Thursday, October 27, 2011

Dairy farmers take hobby to World Clydesdale Show

Dustin and Brian Brooks
Grandpa liked the horses. So does Dad. No wonder then that Dustin and Brian Brooks have continued the tradition of breeding Clydesdale horses from their dairy farm near Sparta. Four years ago the brothers began to prepare for the World Clydesdale Show recently held in Madison.

The preparation paid off in the World Show competition. With Dustin handling the reins, Brookside Farm Clydesdale gathered an impressive display of ribbons including more than one first-place class finish. Considering the level of competition at the World Clydesdale Show, the Brooks brothers were enjoying the satisfaction that comes with being a serious hobby operation in an arena full of professionals.

"There's a real sense of accomplishment competing with some of these other farms," Brian said of the World Clydesdale Show. "And there's the tradition with Clydesdales."

The tradition began with their grandfather, who purchased a pair of Clydesdale horses to do farm work, and he fell in love with the breed. Today, the farm is home to 10 head and is set to grow.

"We got rid of all of our geldings to concentrate on working with mares for this show," Dustin said. "Five of them are pregnant."

The orange barn colors are a deliberate choice too. Brian noted that the family wanted something different and in looking around the business, the Brooks didn't see any other orange colors. Orange also stands out vividly in the show-ring.

Hobbies can get out of hand, especially a big hobby like Clydesdale horses. Brookside Farm competes all season long, but they have some limits.

"About the farthest we go is northern Illinois. We go to the Boone County Fair in Belvidere and we do some parades, exhibitions and once in a while a wedding," Dustin said. "We go about as far as we can on a tank of gas. That's kind of the limit."

The occasional prize winnings, a few paid gigs and the sale of horses help cover expenses. Since Clydesdale horses are so large and take expensive equipment, it's no wonder markets recently have softened. Brian said more people are looking at the breed for riding and there's growing interest in crossbreeding to create animals that compete in events such as dressage and jumping.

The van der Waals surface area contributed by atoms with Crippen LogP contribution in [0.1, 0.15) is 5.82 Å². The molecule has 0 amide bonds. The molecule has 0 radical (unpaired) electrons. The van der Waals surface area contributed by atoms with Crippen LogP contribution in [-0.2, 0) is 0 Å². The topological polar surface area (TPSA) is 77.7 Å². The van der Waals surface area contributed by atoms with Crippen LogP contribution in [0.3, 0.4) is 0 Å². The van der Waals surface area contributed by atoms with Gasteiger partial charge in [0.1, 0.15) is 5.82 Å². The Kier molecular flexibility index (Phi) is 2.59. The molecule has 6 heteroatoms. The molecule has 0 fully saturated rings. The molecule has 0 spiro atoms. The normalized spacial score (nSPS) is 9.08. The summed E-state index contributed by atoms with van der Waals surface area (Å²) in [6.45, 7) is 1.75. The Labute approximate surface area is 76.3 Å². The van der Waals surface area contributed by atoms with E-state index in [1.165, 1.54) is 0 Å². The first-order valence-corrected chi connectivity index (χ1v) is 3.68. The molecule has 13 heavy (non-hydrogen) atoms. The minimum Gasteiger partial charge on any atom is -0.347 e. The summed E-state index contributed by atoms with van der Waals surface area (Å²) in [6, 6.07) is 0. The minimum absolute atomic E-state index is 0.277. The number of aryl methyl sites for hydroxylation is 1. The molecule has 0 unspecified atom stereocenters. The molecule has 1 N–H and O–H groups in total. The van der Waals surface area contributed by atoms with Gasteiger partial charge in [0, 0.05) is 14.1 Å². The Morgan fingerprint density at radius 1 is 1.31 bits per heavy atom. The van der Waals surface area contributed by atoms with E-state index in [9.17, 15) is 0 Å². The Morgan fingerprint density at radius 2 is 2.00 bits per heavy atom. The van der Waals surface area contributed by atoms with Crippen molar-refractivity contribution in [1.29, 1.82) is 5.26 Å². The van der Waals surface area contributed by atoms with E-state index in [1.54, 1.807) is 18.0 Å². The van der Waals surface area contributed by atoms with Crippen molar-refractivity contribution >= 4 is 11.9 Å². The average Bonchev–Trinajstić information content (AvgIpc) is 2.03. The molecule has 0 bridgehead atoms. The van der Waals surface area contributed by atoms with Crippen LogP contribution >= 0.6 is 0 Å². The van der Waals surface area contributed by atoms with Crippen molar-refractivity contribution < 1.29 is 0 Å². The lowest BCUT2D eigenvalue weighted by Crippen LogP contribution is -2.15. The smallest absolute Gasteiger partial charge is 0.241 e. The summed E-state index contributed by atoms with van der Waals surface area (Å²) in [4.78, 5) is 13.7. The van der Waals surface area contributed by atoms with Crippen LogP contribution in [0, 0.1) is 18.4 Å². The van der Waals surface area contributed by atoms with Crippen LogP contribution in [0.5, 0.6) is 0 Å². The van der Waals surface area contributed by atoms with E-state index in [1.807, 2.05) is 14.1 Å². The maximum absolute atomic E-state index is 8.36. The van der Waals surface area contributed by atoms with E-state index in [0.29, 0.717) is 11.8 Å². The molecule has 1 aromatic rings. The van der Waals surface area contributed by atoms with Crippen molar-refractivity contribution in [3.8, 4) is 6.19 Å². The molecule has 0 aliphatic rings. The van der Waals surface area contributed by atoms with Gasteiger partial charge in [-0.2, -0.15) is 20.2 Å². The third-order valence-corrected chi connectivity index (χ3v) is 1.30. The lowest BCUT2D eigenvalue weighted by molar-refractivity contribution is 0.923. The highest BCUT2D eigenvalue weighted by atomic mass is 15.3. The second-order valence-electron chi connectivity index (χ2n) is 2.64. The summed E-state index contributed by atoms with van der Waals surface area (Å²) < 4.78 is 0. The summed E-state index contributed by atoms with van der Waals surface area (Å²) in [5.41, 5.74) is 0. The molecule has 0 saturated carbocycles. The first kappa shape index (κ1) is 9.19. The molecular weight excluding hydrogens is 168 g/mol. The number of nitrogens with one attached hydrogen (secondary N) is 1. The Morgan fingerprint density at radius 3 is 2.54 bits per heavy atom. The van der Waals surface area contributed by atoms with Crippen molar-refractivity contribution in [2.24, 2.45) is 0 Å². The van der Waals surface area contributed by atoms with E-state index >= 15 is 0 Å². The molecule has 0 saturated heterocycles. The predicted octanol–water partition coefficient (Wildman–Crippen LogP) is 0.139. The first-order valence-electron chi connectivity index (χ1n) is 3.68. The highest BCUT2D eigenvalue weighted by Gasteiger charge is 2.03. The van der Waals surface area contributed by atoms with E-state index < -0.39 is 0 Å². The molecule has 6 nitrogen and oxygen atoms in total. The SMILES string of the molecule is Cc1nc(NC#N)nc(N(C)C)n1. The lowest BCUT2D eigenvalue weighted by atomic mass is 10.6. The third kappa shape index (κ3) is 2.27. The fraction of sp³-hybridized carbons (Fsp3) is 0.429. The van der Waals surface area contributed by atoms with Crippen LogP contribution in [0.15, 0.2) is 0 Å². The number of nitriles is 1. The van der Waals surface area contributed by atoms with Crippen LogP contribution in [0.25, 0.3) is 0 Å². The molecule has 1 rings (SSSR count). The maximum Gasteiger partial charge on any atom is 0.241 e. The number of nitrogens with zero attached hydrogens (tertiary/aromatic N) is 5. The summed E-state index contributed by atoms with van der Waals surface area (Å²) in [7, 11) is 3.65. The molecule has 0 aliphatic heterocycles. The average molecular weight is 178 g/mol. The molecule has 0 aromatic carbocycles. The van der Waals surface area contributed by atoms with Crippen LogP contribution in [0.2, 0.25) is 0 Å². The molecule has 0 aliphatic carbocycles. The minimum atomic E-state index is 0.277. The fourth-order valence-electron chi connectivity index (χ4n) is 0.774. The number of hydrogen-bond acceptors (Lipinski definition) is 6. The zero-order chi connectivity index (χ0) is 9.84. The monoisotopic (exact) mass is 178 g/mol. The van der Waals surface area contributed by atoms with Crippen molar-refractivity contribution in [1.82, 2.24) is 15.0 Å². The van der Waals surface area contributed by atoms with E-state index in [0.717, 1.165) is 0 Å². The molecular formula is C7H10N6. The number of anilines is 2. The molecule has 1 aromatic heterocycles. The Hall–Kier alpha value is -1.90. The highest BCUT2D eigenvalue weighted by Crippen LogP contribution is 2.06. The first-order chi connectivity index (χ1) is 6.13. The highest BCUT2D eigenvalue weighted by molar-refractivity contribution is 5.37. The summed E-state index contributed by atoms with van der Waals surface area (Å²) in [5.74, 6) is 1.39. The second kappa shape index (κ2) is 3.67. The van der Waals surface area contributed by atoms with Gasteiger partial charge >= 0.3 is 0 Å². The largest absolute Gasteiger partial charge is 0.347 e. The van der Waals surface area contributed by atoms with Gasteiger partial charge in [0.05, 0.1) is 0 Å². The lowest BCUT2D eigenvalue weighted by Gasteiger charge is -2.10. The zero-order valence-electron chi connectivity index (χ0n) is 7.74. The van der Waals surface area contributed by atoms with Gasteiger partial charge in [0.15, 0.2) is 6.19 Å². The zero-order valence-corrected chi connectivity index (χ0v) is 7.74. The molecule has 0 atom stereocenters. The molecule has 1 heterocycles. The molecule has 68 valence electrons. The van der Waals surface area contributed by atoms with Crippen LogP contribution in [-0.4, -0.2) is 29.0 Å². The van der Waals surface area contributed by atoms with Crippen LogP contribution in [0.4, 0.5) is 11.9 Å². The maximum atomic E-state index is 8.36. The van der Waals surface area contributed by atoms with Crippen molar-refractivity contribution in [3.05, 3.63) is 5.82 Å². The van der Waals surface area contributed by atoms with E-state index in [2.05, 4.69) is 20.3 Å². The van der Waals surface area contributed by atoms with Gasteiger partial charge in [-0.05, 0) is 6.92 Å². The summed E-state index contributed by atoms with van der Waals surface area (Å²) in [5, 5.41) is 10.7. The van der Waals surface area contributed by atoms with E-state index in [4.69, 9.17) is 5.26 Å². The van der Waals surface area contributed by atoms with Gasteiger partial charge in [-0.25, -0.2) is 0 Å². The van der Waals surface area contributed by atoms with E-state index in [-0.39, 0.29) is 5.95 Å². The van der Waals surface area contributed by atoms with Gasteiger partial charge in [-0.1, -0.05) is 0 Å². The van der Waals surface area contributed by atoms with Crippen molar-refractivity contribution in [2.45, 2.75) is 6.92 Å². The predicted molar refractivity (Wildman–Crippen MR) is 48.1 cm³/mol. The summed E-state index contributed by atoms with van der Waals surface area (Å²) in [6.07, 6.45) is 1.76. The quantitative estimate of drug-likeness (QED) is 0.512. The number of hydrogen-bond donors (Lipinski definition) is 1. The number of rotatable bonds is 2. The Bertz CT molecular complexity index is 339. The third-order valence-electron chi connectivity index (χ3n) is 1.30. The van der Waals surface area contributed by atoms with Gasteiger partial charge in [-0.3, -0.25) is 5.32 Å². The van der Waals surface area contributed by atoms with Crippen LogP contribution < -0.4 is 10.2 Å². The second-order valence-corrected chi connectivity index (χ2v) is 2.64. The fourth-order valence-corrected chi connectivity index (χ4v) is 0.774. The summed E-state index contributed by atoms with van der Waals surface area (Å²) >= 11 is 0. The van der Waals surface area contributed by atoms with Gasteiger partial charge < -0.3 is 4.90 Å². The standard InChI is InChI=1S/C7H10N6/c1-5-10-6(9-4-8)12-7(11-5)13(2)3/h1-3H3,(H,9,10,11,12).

"We're also seeing more people who look to buy a mature team they can take home, hitch up and go for a drive," Brian said. "They might only drive a couple of times a year for a family hay ride or ride around the farm so they aren't interested in high-strung show horses."

Dustin does most of the driving in competition. He said he prefers the challenge of driving teams with a single lead horse. A team is two horses side by side pulling a wagon. Add a third horse hitched in front of the first two and you have a hitch called a unicorn with a single lead horse.

"When you have horses hitched side by side they have each other. If one decides to do something on its own it has to convince the other horse too so they tend to keep each other together," Dustin said. "When you have a single horse in the lead, if it decides to turn around or do something, all kinds of things can start to happen."

Managing the herd of Clydesdales sounds much like managing dairy cows.

"Every day their pens are cleaned, they're brushed and exercised, fed and worked with," Brian said. "After the season we'll pull the shoes and they'll go out on pasture and we let them have some time off."
Hobbies come in all shapes and sizes and a Clydesdale hobby falls into the larger side of the ledger.

"It's like a full-time job on top of a full-time job," Dustin says. "But this is our vacation and time off. This is our boat."

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